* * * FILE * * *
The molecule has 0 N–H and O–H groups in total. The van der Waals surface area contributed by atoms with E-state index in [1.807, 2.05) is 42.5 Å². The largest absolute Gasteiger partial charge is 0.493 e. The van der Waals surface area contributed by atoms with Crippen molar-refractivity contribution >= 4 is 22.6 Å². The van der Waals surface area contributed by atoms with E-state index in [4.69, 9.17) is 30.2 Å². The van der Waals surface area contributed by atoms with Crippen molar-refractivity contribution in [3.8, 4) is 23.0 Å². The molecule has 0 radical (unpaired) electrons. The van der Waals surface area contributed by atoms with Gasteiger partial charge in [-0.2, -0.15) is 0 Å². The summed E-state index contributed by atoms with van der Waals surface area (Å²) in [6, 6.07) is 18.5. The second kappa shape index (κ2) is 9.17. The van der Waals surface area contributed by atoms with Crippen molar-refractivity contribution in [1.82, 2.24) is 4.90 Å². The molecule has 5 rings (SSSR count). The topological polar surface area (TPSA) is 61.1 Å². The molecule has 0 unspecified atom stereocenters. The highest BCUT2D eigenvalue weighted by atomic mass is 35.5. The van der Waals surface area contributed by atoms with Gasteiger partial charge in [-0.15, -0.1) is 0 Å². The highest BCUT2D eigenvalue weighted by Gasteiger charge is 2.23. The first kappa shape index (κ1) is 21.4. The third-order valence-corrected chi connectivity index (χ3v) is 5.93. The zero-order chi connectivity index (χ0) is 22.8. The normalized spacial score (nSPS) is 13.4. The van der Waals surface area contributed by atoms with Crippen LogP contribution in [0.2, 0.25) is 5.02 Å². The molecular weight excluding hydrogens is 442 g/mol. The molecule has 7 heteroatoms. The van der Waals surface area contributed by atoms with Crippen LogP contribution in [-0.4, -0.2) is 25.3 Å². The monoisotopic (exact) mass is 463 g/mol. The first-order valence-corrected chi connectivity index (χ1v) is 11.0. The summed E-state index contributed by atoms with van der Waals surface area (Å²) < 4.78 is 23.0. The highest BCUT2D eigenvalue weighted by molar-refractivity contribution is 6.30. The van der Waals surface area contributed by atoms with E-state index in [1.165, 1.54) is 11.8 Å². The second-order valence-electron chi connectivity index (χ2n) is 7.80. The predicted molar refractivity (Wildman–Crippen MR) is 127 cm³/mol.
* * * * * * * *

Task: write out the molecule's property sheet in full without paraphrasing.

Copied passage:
The molecule has 0 N–H and O–H groups in total. The van der Waals surface area contributed by atoms with E-state index in [1.807, 2.05) is 42.5 Å². The largest absolute Gasteiger partial charge is 0.493 e. The van der Waals surface area contributed by atoms with Crippen molar-refractivity contribution >= 4 is 22.6 Å². The van der Waals surface area contributed by atoms with E-state index in [4.69, 9.17) is 30.2 Å². The van der Waals surface area contributed by atoms with Crippen molar-refractivity contribution in [3.8, 4) is 23.0 Å². The molecule has 0 radical (unpaired) electrons. The van der Waals surface area contributed by atoms with Gasteiger partial charge in [-0.2, -0.15) is 0 Å². The summed E-state index contributed by atoms with van der Waals surface area (Å²) in [6, 6.07) is 18.5. The second kappa shape index (κ2) is 9.17. The van der Waals surface area contributed by atoms with Crippen molar-refractivity contribution in [1.82, 2.24) is 4.90 Å². The molecule has 5 rings (SSSR count). The topological polar surface area (TPSA) is 61.1 Å². The molecule has 0 unspecified atom stereocenters. The highest BCUT2D eigenvalue weighted by atomic mass is 35.5. The van der Waals surface area contributed by atoms with Gasteiger partial charge in [-0.15, -0.1) is 0 Å². The highest BCUT2D eigenvalue weighted by Gasteiger charge is 2.23. The first kappa shape index (κ1) is 21.4. The third-order valence-corrected chi connectivity index (χ3v) is 5.93. The zero-order chi connectivity index (χ0) is 22.8. The normalized spacial score (nSPS) is 13.4. The van der Waals surface area contributed by atoms with Crippen LogP contribution in [0.2, 0.25) is 5.02 Å². The molecular weight excluding hydrogens is 442 g/mol. The molecule has 7 heteroatoms. The van der Waals surface area contributed by atoms with Crippen LogP contribution in [-0.4, -0.2) is 25.3 Å². The monoisotopic (exact) mass is 463 g/mol. The first-order valence-corrected chi connectivity index (χ1v) is 11.0. The summed E-state index contributed by atoms with van der Waals surface area (Å²) < 4.78 is 23.0. The highest BCUT2D eigenvalue weighted by molar-refractivity contribution is 6.30. The van der Waals surface area contributed by atoms with E-state index in [1.165, 1.54) is 11.8 Å². The second-order valence-electron chi connectivity index (χ2n) is 7.80. The predicted molar refractivity (Wildman–Crippen MR) is 127 cm³/mol.